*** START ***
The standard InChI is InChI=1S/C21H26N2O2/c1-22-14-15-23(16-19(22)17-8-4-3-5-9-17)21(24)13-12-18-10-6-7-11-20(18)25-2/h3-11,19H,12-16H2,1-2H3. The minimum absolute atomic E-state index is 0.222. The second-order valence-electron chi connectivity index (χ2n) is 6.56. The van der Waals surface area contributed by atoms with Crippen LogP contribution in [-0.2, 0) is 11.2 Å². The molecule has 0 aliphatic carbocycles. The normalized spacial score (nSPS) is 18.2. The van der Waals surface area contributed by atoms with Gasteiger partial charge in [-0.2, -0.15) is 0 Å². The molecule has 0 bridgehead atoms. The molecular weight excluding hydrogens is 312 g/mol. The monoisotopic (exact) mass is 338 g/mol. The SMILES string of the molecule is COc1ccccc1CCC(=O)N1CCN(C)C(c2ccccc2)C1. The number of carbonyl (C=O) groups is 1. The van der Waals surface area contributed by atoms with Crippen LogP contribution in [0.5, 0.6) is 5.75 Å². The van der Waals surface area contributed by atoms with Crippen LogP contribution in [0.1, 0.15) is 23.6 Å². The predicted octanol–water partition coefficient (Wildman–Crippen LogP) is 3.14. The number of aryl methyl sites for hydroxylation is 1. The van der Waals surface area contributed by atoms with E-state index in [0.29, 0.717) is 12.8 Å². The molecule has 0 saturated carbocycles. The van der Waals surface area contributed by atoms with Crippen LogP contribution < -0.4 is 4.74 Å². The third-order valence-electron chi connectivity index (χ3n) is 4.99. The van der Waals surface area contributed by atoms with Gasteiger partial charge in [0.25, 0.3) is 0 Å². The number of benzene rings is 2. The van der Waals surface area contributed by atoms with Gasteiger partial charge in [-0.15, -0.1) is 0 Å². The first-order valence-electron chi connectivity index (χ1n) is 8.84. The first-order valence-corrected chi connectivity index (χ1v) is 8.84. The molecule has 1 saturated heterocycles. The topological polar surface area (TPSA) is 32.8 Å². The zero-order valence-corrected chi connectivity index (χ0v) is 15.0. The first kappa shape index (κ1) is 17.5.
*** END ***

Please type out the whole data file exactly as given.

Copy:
The standard InChI is InChI=1S/C21H26N2O2/c1-22-14-15-23(16-19(22)17-8-4-3-5-9-17)21(24)13-12-18-10-6-7-11-20(18)25-2/h3-11,19H,12-16H2,1-2H3. The minimum absolute atomic E-state index is 0.222. The second-order valence-electron chi connectivity index (χ2n) is 6.56. The van der Waals surface area contributed by atoms with Crippen LogP contribution in [-0.2, 0) is 11.2 Å². The molecule has 0 aliphatic carbocycles. The normalized spacial score (nSPS) is 18.2. The van der Waals surface area contributed by atoms with Gasteiger partial charge in [-0.2, -0.15) is 0 Å². The molecule has 0 bridgehead atoms. The molecular weight excluding hydrogens is 312 g/mol. The monoisotopic (exact) mass is 338 g/mol. The SMILES string of the molecule is COc1ccccc1CCC(=O)N1CCN(C)C(c2ccccc2)C1. The number of carbonyl (C=O) groups is 1. The van der Waals surface area contributed by atoms with Crippen LogP contribution in [0.5, 0.6) is 5.75 Å². The van der Waals surface area contributed by atoms with Crippen LogP contribution in [0.1, 0.15) is 23.6 Å². The predicted octanol–water partition coefficient (Wildman–Crippen LogP) is 3.14. The number of aryl methyl sites for hydroxylation is 1. The van der Waals surface area contributed by atoms with E-state index in [0.29, 0.717) is 12.8 Å². The molecule has 0 saturated carbocycles. The van der Waals surface area contributed by atoms with Crippen LogP contribution < -0.4 is 4.74 Å². The third-order valence-electron chi connectivity index (χ3n) is 4.99. The van der Waals surface area contributed by atoms with Gasteiger partial charge in [0.25, 0.3) is 0 Å². The number of benzene rings is 2. The van der Waals surface area contributed by atoms with Gasteiger partial charge in [-0.15, -0.1) is 0 Å². The first-order valence-electron chi connectivity index (χ1n) is 8.84. The first-order valence-corrected chi connectivity index (χ1v) is 8.84. The molecule has 1 saturated heterocycles. The topological polar surface area (TPSA) is 32.8 Å². The zero-order valence-corrected chi connectivity index (χ0v) is 15.0. The first kappa shape index (κ1) is 17.5.